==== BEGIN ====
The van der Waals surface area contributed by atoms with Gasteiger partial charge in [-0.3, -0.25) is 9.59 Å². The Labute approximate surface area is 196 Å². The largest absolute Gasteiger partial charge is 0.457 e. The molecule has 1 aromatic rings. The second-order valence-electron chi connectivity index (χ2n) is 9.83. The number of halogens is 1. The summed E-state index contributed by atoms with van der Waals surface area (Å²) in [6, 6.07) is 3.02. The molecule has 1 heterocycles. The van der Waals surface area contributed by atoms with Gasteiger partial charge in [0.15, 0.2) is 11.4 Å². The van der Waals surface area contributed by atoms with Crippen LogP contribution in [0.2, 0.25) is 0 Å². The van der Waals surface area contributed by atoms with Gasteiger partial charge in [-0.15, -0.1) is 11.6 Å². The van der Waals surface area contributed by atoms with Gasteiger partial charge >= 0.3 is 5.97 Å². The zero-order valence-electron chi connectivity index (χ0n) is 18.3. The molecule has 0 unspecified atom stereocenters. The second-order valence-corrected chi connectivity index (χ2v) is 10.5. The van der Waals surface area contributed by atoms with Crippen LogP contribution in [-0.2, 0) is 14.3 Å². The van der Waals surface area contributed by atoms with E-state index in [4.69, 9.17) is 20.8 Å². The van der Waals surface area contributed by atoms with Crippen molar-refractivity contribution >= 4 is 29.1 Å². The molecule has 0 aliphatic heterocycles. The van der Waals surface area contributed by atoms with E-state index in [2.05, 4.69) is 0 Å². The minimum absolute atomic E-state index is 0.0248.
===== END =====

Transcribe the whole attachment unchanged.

The van der Waals surface area contributed by atoms with Gasteiger partial charge in [-0.3, -0.25) is 9.59 Å². The Labute approximate surface area is 196 Å². The largest absolute Gasteiger partial charge is 0.457 e. The molecule has 1 aromatic rings. The second-order valence-electron chi connectivity index (χ2n) is 9.83. The number of halogens is 1. The summed E-state index contributed by atoms with van der Waals surface area (Å²) in [6, 6.07) is 3.02. The molecule has 1 heterocycles. The van der Waals surface area contributed by atoms with Gasteiger partial charge in [0.15, 0.2) is 11.4 Å². The van der Waals surface area contributed by atoms with Crippen LogP contribution in [0.2, 0.25) is 0 Å². The van der Waals surface area contributed by atoms with Gasteiger partial charge in [-0.15, -0.1) is 11.6 Å². The van der Waals surface area contributed by atoms with Gasteiger partial charge >= 0.3 is 5.97 Å². The zero-order valence-electron chi connectivity index (χ0n) is 18.3. The molecule has 0 unspecified atom stereocenters. The second-order valence-corrected chi connectivity index (χ2v) is 10.5. The van der Waals surface area contributed by atoms with Crippen LogP contribution in [-0.2, 0) is 14.3 Å². The van der Waals surface area contributed by atoms with E-state index in [4.69, 9.17) is 20.8 Å². The van der Waals surface area contributed by atoms with Crippen molar-refractivity contribution >= 4 is 29.1 Å². The molecule has 0 aliphatic heterocycles. The van der Waals surface area contributed by atoms with E-state index in [2.05, 4.69) is 0 Å². The minimum absolute atomic E-state index is 0.0248.